S: We did use some Missing Information code, because we were the ones who got it working, and some of it was from the leak. Really, the code we used was just simple weapons, some other simple NPCs. The actual multiplayer development, porting the Half-Life 2 entities for multiplayer, was far harder than anything we had done with Missing Information. The guys working on Missing Information didn't care that we were using some of that code, we were the guys who started Missing Information after all. In the end, all our endeavours were about having fun, and if using some of the old alpha weapons and npcs was fun, we did it!
F: How many people were in the mod team and how many contributors were there?
S: For Missing Information, it was me, Hyperjag, TundraCool, Rage2Wrath, Joe, betamaster, Romka, and other contributors which I am sorry I can’t recall. So we probably had a team of about 6 people who worked a lot on Missing Information.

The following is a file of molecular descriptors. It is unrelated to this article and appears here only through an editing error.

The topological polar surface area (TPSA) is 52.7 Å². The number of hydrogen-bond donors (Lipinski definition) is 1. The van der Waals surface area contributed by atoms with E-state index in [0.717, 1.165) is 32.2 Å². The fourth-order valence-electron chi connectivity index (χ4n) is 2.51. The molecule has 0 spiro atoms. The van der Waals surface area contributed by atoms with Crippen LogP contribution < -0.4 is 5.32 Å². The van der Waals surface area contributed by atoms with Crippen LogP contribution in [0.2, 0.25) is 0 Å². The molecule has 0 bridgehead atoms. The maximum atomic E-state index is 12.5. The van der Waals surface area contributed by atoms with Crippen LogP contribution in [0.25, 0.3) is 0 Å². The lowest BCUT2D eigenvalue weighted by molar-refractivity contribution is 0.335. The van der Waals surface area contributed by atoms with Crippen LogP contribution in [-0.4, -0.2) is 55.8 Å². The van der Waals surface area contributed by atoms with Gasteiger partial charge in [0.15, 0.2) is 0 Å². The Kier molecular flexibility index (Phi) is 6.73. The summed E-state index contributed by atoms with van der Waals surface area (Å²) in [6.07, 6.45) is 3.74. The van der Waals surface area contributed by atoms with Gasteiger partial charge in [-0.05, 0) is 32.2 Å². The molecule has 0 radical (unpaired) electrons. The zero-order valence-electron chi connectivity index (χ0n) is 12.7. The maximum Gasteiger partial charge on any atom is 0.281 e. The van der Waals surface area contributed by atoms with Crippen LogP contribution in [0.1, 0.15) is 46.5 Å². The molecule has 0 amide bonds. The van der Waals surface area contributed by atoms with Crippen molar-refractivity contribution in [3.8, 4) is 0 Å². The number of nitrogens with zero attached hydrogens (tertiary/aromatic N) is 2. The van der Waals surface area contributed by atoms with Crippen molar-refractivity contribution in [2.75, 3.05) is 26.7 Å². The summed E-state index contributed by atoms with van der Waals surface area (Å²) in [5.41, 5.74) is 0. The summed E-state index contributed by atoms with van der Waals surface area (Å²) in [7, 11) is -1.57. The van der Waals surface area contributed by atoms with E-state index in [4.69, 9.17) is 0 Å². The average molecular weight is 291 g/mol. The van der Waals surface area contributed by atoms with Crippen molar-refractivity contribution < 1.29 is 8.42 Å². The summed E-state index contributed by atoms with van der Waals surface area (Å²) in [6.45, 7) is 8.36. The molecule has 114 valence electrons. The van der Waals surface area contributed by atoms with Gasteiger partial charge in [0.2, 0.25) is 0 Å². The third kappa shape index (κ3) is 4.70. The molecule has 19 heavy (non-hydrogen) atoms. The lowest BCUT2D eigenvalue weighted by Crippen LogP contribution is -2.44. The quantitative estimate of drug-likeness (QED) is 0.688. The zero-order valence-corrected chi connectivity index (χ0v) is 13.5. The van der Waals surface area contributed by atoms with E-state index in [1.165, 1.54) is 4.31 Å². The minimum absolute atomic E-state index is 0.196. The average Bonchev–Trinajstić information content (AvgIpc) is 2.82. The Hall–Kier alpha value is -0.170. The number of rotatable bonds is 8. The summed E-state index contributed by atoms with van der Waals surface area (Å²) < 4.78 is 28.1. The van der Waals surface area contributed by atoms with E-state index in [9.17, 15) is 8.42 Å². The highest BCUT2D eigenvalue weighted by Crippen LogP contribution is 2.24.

With Obsidian Conflict it was just me and Hyper for a long time, but we gained a lot of interest and people started making maps and models for us to use in the mod.
F: JoeScoma contributed his maps, and Romka his famous HGrunt models. How did it happen? Were they collaborators?
S: JoeScoma was one of the first map contributors on our forums. He made some fun maps, so we asked if he would make us a bunch more, and in return he could have a spot on the team. Romka was just a good friend of me and Hyperjags, and we talked a lot online. He made a lot of awesome models in his time in modding, and we asked if we could use them in Obsidian Conflict. He was reluctant, and we had to encrypt the models at first to make him happy. He didn't want the models being used in any other mods. Eventually he just released everything, and we disabled the encryption on the OC models. Now they are pretty much everywhere.